While you may think you’re ok to travel domestically within the United States freely, you may not realize that you should technically be carrying your immigration documents at all times to avoid issues.

Whether crossing state borders or going on a holiday out of town, you are generally recommended to always be carrying your immigration documents with you in order to avoid problems with local, state, and federal authorities.

If you are 18 or older, technically yes, you do have to carry some form of your official registration documents with you.

For Green Card Holders (Permanent Residents)

Section 264(e) of the Immigration and Nationality Act (I.N.A.) requires all residents to have “at all times” official evidence of LPR status:

(e) Personal possession of registration or receipt card; penalties

Every alien, eighteen years of age and over, shall at all times carry with him and have in his personal possession any certificate of alien registration or alien registration receipt card issued to him pursuant to subsection (d). Any alien who fails to comply with the provisions of this subsection shall be guilty of a misdemeanor and shall upon conviction for each offense be fined not to exceed $100 or be imprisoned not more than thirty days, or both.

It’s really as simple as that. If you’re found to not be carrying your green card you can get a fine or be imprisoned!

What official documents should nonimmigrants carry?

For nonimmigrants though, it’s a bit more confusing.

Technically you should have your evidence of your I-94, which is your proof of legal admission and status in the country. It used to be a small piece of paper but this isn’t the case anymore as it’s all done digitally. If you were given a paper I-94 be sure to carry that with you!

Your passport does contain a stamp in most cases (which is somewhat like a physical version of the digital I-94), but carrying your passport at all times can be more dangerous than it’s worth.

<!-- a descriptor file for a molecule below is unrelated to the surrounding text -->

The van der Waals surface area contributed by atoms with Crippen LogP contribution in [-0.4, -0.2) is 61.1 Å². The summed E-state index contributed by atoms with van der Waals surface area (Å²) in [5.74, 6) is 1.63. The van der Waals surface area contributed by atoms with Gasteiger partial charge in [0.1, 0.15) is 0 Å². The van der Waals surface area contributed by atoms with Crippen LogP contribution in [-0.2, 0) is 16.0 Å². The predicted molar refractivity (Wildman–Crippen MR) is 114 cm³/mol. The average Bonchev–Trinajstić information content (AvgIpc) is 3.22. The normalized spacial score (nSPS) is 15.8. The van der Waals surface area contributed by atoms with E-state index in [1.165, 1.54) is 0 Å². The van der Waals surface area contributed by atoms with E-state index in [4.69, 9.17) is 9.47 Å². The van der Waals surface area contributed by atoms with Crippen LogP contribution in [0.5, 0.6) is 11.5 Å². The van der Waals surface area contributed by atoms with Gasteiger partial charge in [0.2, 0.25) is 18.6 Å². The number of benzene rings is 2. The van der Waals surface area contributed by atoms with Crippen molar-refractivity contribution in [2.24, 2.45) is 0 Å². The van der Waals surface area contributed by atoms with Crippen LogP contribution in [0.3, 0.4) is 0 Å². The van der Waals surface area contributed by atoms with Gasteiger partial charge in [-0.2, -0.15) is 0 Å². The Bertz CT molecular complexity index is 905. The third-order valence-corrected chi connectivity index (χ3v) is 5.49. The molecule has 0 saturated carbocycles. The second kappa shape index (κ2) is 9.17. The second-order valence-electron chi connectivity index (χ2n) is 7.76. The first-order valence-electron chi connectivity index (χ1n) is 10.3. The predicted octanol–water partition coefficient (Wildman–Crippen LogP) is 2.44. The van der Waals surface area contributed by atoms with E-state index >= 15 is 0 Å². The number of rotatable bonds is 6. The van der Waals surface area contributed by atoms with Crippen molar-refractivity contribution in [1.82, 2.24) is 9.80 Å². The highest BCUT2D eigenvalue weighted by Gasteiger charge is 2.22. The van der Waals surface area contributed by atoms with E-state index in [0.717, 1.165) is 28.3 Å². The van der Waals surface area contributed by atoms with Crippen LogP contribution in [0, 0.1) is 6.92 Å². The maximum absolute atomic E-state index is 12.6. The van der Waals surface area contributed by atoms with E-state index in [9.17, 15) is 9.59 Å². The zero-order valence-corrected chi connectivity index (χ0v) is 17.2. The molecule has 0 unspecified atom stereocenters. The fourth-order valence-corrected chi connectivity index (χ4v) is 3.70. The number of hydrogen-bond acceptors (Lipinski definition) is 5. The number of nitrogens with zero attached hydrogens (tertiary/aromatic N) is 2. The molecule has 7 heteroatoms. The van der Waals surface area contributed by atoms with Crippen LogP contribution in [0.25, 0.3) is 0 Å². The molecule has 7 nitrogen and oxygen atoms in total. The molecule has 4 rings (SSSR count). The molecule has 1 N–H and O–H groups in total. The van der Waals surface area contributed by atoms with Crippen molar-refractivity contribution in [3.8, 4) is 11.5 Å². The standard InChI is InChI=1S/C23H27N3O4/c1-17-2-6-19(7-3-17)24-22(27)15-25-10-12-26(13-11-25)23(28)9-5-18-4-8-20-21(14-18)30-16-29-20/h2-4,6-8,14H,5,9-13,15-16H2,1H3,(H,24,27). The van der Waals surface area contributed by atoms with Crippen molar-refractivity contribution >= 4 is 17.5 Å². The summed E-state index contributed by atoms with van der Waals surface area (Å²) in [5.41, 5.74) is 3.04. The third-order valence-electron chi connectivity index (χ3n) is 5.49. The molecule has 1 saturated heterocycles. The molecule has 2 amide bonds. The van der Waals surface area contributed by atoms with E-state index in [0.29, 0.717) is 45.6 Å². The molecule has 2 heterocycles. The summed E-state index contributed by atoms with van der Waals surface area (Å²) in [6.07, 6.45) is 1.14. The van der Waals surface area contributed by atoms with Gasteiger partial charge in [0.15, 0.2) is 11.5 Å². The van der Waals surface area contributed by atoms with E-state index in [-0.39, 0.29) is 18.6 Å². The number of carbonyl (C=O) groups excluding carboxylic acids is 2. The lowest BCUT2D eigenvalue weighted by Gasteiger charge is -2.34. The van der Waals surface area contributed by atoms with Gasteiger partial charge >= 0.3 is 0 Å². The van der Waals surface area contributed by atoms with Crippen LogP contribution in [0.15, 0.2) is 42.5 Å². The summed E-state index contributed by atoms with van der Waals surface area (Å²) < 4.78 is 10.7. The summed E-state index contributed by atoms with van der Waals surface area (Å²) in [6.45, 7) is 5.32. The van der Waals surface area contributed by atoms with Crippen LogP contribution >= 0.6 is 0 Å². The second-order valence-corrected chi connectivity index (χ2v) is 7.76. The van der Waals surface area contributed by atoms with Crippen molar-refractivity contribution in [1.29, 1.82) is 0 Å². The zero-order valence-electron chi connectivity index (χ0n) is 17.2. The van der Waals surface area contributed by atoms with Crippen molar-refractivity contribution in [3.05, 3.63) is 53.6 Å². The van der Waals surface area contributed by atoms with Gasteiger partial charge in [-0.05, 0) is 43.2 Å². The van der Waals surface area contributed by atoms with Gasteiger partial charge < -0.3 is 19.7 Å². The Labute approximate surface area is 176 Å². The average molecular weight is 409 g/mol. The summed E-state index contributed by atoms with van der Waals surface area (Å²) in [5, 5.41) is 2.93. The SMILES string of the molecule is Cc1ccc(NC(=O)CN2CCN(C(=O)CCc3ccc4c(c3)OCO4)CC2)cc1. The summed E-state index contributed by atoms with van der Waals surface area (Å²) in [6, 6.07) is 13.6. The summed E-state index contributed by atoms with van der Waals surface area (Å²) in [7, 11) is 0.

Should I really carry my passport?

It’s difficult because if you are traveling and you can’t prove your residency, identity, and official status in the United States, you may become unstuck.

While I don’t like to make any recommendations, because I am not an attorney, I prefer to personally carry copies to show that I could make the real documents available in a short time.

I carry a copy of my passport’s photo page, a copy of my visa, and a digital print out of my I-94.

This is not advice for you though, you do whatever makes you feel comfortable and you should always consult a legal professional.

Important note for international travelers

If you’re traveling outside the U.S. you absolutely MUST have all your documents on you, and if you are flying domestically, your passport will work with full effect in all states (which sometimes other forms of ID do not).

About the Author

America Josh

I had a fantastic life in Adelaide and in Australia but thought in late 2015 that it was time to do something new. I handed over control of my company, sold my house, car, and even gave away my cat (“Aslan”) to start on my journey to New York.

I arrived in New York on January 10, 2017, from Adelaide, South Australia and in March 2017, I started America Josh to help make the transition to the US from wherever you’re from just a little bit easier.

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